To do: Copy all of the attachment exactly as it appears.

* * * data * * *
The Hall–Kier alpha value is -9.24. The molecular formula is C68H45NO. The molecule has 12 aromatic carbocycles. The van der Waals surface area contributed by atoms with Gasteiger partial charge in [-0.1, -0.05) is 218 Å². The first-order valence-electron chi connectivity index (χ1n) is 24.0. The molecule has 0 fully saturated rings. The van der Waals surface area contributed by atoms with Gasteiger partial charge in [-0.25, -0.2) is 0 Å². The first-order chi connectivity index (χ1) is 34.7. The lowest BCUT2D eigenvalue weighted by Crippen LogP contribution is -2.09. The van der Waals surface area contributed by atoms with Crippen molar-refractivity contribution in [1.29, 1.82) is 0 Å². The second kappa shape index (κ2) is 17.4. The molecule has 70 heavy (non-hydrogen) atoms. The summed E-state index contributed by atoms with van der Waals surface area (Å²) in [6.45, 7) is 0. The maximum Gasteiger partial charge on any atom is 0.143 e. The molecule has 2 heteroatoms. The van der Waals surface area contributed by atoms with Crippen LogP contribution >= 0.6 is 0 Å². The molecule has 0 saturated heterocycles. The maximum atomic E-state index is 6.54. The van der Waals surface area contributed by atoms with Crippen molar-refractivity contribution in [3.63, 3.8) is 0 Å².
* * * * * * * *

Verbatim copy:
The Hall–Kier alpha value is -9.24. The molecular formula is C68H45NO. The molecule has 12 aromatic carbocycles. The van der Waals surface area contributed by atoms with Gasteiger partial charge in [-0.1, -0.05) is 218 Å². The first-order valence-electron chi connectivity index (χ1n) is 24.0. The molecule has 0 fully saturated rings. The van der Waals surface area contributed by atoms with Gasteiger partial charge in [-0.25, -0.2) is 0 Å². The first-order chi connectivity index (χ1) is 34.7. The lowest BCUT2D eigenvalue weighted by Crippen LogP contribution is -2.09. The van der Waals surface area contributed by atoms with Crippen molar-refractivity contribution in [1.29, 1.82) is 0 Å². The second kappa shape index (κ2) is 17.4. The molecule has 70 heavy (non-hydrogen) atoms. The summed E-state index contributed by atoms with van der Waals surface area (Å²) in [6.45, 7) is 0. The maximum Gasteiger partial charge on any atom is 0.143 e. The molecule has 2 heteroatoms. The van der Waals surface area contributed by atoms with Crippen LogP contribution >= 0.6 is 0 Å². The molecule has 0 saturated heterocycles. The maximum atomic E-state index is 6.54. The van der Waals surface area contributed by atoms with Crippen molar-refractivity contribution in [3.63, 3.8) is 0 Å².